It was 1948, and the civil rights movement was on the precipice of going mainstream. One evening, a crowd of protesters gathered at Ford’s Theatre in Baltimore armed with picket signs and visions of a brighter future.
Off to the side, a black man shared a look with a white woman. The latter’s sign read: ANTI-SEMITISM IS KIN TO JIM CROWISM. WE OPPOSE BOTH.
That moment was captured by Paul Henderson, and the ensuing photograph now resides in the Temple Judea Museum at Reform Congregation Keneseth Israel in Elkins Park. It’s part of the “Before our Eyes: History, Humor and Humanity,” exhibit, a collection of 72 historic press photographs that capture the essence of Jewish life from a generation’s past.
The exhibit opened Aug. 31 and runs through mid-November.
“If you look at Jewish history since the middle of the last century, since the beginning of the Zionist movement and the development of Israel, photographers were right there on the front lines and the photographs were printed in newspapers,” said Rita Poley, the museum’s director/curator.
In addition to KI, the old Temple Judea Synagogue contributed. The museum primarily consists of Judaica, but Poley jumped at the opportunity to include the photographs.
A longtime lover of photography who worked at a Philadelphia photo gallery in the 1980s, Poley discovered that hordes of vernacular images depicting everyday Jewish life from the 20th century were readily available on eBay.
“Our museum is very poor. We don’t have a lot of money, but photographs are very inexpensive,” Poley said. “We have a wonderful collection of Judaica, like tiny menorahs and Shabbat artifacts, but we couldn’t continue to buy them because they became so expensive. We own that collection already and we’re looking for a new direction. … I focused on photographs, which were undervalued and under-collected.”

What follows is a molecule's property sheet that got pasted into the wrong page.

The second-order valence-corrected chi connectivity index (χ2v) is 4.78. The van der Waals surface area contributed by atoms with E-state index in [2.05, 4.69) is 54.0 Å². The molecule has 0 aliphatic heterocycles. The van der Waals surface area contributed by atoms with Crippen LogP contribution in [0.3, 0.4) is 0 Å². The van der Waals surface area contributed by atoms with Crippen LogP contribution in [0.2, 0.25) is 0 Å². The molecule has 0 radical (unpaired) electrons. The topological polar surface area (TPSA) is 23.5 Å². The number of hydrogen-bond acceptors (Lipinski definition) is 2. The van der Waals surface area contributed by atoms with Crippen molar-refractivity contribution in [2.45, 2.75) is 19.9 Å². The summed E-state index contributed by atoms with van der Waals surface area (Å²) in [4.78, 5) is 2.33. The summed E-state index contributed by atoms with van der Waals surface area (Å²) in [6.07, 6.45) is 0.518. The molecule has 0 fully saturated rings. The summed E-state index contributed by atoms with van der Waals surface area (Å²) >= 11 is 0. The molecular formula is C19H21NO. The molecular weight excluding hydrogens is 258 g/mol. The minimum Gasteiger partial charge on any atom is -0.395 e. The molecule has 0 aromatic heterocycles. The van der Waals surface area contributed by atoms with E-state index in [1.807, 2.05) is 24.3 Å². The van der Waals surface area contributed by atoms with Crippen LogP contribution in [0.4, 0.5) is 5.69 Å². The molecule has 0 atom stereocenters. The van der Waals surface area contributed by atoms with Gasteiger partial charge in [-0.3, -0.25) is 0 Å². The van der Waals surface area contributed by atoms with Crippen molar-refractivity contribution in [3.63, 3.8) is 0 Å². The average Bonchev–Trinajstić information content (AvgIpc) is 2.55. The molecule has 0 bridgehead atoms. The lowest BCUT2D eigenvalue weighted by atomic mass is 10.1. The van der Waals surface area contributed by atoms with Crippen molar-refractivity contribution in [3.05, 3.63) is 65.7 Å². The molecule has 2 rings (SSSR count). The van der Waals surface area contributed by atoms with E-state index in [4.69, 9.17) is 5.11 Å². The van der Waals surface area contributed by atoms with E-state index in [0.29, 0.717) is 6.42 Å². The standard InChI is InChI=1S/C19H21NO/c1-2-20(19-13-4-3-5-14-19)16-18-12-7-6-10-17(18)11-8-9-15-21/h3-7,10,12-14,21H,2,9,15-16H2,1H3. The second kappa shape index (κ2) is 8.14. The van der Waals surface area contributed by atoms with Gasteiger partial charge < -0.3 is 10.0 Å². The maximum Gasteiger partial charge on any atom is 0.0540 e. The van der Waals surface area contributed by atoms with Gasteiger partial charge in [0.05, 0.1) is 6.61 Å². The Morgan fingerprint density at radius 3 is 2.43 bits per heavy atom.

The collection has been a hit. With increased visitors frequenting KI for the High Holidays, many are peeking into the gallery that offers a window into the Jewish experience.
Poley could hardly contain her excitement when asked to share some of her favorite items from the collection. She first pointed to an image from 1934. It was taken in Chicago, where a woman working a market stand sold a pair of spectacles to another woman as the market superintendent, a tall man wearing a fedora, looked on.
“If you were thinking of, ‘What is a Jewish photograph?,’ that is not one you’d think of,” Poley said. “It’s a scene of a market in early 1930s. It’s how Jews lived. It’s surprising. If I would ask people to pick 10 Jewish photographs they wouldn’t [mention] this one. [But] it’s how Jewish immigrants made their living.”
Some photos have a more serious tone. One snapshot from 1933 shows a German stormtrooper stationed outside a Jewish-owned shop as part of Nazi Germany’s boycott of Jewish merchants. “It’s terrible,” Poley said.
Others are more hopeful. An image from 1973 captures a Jewish man from Russia being processed at the Israeli reception camp in Schoenau, Austria.
And then are pictures that resonate with Jewish values. A snapshot from 1929 shows Alfred H. Cohen, former international president of the Independent Order of the B’nai Brith, with his arms over the shoulders of a pair of young girls. It’s the opening of the Cleveland Jewish Orphan Home.
“There was such a substantial amount of Jewish orphans at that time that there were orphanages,” Poley said. “You can see [the girls’] socks rolled down. I don’t know, I love that. I love to see how they were dressed, how they were cared for.”
Poley could go on and on, she noted. She often finds herself gushing over the collection. Part of it was featured at the Galleries at Krasdale Foods in Bronx, N.Y., before returning to Elkins Park.